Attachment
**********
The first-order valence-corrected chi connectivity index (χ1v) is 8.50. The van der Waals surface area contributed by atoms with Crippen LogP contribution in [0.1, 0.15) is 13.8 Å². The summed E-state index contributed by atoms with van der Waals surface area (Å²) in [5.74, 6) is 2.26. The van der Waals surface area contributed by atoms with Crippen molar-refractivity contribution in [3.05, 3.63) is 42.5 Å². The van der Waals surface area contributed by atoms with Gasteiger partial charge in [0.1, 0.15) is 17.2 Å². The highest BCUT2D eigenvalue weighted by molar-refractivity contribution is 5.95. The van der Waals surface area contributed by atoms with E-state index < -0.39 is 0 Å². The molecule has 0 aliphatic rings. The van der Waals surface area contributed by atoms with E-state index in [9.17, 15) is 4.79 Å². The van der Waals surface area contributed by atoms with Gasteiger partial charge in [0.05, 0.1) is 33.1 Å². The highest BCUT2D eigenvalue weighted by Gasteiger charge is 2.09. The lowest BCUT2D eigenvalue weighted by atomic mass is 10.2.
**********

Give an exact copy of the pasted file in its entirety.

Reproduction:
The first-order valence-corrected chi connectivity index (χ1v) is 8.50. The van der Waals surface area contributed by atoms with Crippen LogP contribution in [0.1, 0.15) is 13.8 Å². The summed E-state index contributed by atoms with van der Waals surface area (Å²) in [5.74, 6) is 2.26. The van der Waals surface area contributed by atoms with Crippen molar-refractivity contribution in [3.05, 3.63) is 42.5 Å². The van der Waals surface area contributed by atoms with Gasteiger partial charge in [0.1, 0.15) is 17.2 Å². The highest BCUT2D eigenvalue weighted by molar-refractivity contribution is 5.95. The van der Waals surface area contributed by atoms with E-state index < -0.39 is 0 Å². The molecule has 0 aliphatic rings. The van der Waals surface area contributed by atoms with E-state index in [9.17, 15) is 4.79 Å². The van der Waals surface area contributed by atoms with Gasteiger partial charge in [0.05, 0.1) is 33.1 Å². The highest BCUT2D eigenvalue weighted by Gasteiger charge is 2.09. The lowest BCUT2D eigenvalue weighted by atomic mass is 10.2.